There is a logical culture as some knowledge is overvalued. This culture is somehow linked to the cultural capital that he introduced. People who are dominating the society have more chances to succeed at school. Even in this case, school is not representative of the society and is teaching a culture that not everyone can understand or have. This dominating culture does not include all the diversity in the society and is not adapted to everyone. Everyone cannot feel represented in classes; they could feel excluded. If we look for a more proper understanding of religions, we should help them to recognize the other, to avoid prejudices. Lots of people are still linking Arabic to Islam even if there are less religious people than before. School should help to improve understanding of others. But in a secular state, religion is considered as a private space, so religion should not be in school. But, in fact, because of history as a subject, we are taught implicitly about Catholicism and about Lutheranism in France and Sweden respectively. In history, a lot of major religion of the country is taught as it is the basis of the country. Philosophy is mostly expounded with authors that are believers. This means that religion is part of the education no matter what. The fact is that religion is implicit and people can have many prejudices, misconception about what defines religion.

Naturally, subjects are never objective and are always explaining a worldview. They are instructed in order to transmit some values that are in agreement with Swedishness for example. Moreover, secularism is also a worldview in itself and chose to call for tolerance, relativism. (Wekler Philip, 2011 ). But for being able to be tolerant about religions, students should learn religious references as they are part of identities. Students would be better citizens as they would have an open-minded point of view, responsible while they face religion in public space (Larouche, 2006). According to the current curriculum, it doesn’t encourage people to better understand religion. Politics are finally mostly avoiding the problem of multiculturalism at school. They are about standardisation, neutralisation and giving the majority’s speech at school. But is it impossible to rethink this curriculum? Is it possible to find a solution more integrative about religions that are a significant part of people’s identity?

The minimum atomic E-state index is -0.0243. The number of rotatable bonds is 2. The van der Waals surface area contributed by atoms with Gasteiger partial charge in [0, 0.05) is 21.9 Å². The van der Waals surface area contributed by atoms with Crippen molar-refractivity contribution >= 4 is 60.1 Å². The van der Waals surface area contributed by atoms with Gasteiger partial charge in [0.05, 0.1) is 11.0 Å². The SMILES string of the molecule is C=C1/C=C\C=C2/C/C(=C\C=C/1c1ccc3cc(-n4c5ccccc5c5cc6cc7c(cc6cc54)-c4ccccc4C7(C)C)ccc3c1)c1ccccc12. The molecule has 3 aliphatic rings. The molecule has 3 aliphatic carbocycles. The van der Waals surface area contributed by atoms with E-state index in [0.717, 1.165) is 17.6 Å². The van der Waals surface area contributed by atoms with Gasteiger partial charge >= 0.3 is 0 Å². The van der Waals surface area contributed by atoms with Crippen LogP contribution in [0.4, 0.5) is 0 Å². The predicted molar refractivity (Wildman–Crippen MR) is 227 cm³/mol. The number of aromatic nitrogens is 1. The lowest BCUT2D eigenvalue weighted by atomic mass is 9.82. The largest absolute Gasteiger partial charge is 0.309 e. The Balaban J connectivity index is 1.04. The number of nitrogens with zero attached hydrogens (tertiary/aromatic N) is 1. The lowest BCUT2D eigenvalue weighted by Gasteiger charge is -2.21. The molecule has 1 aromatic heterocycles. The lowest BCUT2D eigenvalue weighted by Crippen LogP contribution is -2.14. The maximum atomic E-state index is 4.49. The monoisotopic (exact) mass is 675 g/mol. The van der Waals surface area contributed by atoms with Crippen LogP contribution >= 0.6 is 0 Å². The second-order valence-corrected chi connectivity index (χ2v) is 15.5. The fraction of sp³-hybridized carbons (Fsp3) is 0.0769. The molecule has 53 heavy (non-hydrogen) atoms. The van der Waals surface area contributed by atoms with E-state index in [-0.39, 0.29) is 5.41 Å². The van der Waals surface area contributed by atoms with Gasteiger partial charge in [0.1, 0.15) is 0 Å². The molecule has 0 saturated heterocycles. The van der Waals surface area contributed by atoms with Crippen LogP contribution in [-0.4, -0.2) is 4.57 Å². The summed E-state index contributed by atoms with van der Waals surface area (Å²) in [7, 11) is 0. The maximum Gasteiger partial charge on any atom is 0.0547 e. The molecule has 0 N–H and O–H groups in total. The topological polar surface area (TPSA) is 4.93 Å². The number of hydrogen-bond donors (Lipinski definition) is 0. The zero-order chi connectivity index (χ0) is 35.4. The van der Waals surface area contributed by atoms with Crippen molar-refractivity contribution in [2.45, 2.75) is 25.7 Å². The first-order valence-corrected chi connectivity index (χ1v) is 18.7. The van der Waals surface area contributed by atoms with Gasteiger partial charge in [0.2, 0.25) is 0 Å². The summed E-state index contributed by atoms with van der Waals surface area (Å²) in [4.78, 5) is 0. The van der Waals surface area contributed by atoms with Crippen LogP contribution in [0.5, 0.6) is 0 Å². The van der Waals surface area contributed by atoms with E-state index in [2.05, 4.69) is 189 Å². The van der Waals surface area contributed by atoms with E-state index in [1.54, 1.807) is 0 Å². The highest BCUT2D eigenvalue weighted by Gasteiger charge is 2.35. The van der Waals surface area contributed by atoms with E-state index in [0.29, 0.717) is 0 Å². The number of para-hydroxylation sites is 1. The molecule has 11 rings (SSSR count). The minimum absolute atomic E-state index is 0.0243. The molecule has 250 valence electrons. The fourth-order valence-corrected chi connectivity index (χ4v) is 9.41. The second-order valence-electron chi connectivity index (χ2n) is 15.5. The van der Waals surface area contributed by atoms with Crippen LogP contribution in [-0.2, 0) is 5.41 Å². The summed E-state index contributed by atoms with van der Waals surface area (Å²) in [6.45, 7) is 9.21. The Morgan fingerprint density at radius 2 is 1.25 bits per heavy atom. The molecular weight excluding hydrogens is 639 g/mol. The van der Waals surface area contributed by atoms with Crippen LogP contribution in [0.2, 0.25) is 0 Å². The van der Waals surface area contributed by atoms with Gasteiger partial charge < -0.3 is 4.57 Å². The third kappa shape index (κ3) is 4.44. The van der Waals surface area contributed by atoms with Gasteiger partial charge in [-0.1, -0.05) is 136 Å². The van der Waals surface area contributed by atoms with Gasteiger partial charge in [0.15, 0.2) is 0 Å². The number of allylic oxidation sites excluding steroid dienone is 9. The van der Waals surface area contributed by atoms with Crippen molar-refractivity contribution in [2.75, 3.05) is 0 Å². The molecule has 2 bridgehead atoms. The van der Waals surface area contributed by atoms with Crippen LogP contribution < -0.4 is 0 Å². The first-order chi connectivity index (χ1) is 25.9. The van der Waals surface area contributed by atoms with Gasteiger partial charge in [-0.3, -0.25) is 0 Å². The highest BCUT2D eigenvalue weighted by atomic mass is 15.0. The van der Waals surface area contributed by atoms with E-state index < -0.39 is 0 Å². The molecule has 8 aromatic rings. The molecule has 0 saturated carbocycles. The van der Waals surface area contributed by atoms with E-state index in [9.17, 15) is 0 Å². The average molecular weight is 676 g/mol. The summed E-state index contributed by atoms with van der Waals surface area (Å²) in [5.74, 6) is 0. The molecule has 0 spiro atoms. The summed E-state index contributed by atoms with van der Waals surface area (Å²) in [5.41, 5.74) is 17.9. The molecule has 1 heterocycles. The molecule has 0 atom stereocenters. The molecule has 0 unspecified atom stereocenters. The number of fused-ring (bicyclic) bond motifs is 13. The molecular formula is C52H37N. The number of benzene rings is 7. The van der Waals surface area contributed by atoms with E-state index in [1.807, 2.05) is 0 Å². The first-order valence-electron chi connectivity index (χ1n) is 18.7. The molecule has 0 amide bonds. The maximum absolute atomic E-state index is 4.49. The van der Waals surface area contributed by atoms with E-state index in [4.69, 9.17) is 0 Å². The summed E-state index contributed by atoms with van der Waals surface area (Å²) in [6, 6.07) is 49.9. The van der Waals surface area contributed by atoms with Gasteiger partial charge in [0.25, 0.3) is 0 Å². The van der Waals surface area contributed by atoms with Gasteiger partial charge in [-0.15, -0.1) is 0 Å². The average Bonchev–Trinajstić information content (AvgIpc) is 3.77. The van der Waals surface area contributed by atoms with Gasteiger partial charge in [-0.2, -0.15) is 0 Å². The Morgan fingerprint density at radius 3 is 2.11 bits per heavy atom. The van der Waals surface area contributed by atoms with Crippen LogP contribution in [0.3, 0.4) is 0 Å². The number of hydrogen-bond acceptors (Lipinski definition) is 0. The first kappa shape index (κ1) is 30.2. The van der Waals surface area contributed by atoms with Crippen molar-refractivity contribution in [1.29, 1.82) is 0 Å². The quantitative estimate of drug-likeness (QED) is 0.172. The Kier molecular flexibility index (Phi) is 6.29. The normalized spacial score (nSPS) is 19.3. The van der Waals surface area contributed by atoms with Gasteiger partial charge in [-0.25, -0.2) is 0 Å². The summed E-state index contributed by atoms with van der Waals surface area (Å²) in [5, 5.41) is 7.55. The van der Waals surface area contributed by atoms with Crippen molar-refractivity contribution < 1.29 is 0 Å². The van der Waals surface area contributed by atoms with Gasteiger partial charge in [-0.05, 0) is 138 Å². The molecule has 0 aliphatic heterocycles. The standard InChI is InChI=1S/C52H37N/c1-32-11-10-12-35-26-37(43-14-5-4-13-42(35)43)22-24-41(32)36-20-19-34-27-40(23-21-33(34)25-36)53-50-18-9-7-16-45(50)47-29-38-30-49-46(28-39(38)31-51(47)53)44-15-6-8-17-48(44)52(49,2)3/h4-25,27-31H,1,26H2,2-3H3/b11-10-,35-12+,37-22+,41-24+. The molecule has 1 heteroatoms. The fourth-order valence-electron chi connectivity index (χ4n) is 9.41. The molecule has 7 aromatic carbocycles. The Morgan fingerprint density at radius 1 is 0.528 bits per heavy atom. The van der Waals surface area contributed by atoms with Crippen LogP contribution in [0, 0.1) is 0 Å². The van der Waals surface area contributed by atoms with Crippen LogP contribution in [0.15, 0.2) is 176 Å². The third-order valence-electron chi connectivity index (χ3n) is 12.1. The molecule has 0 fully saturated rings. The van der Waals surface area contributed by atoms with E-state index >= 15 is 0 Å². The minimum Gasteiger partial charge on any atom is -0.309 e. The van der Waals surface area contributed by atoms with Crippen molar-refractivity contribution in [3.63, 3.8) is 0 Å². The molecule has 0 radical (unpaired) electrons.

Religion education is already introduced in some secular state. But why did they do that? What are they doing in this class? Does it really help to better understand religion? They presumably achieved that to help to respect religion. Some scholars think that liberal goals are achieved by supporting religious pluralism in the public realm instead of banishing religion (Wekler Philip, 2011 ). Teachers noticed that students associate religion with the exercise of power, lack of knowledge and oppression. These prejudices are due to a belief that our current society is more enlightened that the past (Kittelmann, 2015). Moreover, people think that believing in God or not makes you believer or not. But this idea is showing that we only think that the basis of a religion is to believe in a God or not but this is a Western-oriented idea. In fact, some Eastern-religions – such as Buddhism – are not based on thinking that God created everything, they do not believe in a God. All of our ideas on religion are Western-oriented; they remain common ideas that are not always true. What we believe is neural is in fact something subjective, it is a worldview in itself. Then, Sweden tried to introduce non-confessional religion education at school.

At one time, France intended to introduce them right after terrorist attacks in 2015. National education minister required the secular teaching of religious facts and to put an emphasis on moral and civic education. Unfortunately, the government decided to decline this proposal whereas lots of students think that it could help them to live in communities. Instead, the government decided to ask the teachers to discuss more about religious facts. In history curriculum, Christianity and some Judaism are studied to show how it was linked to different groups in historic societies. But in fact, in philosophy or literature, Christianity is also studied through authors that are Christian and no other religion is really explained at school. Then, the non-confessional religious teaching in Sweden seems to represent the perfect way to learn about religion. Students are taught together regardless of religious affiliation. They are supposed to possess a neutral and objective picture of the different religions, to examine them from the outside. Thanks to this, there is no pursuing of a Christian or Lutheran perspective (Zilliacus Harriet, 2016). From year 1 to year 3, students have to learn psalms and the basics about the ecclesial year (Falhén, 2017).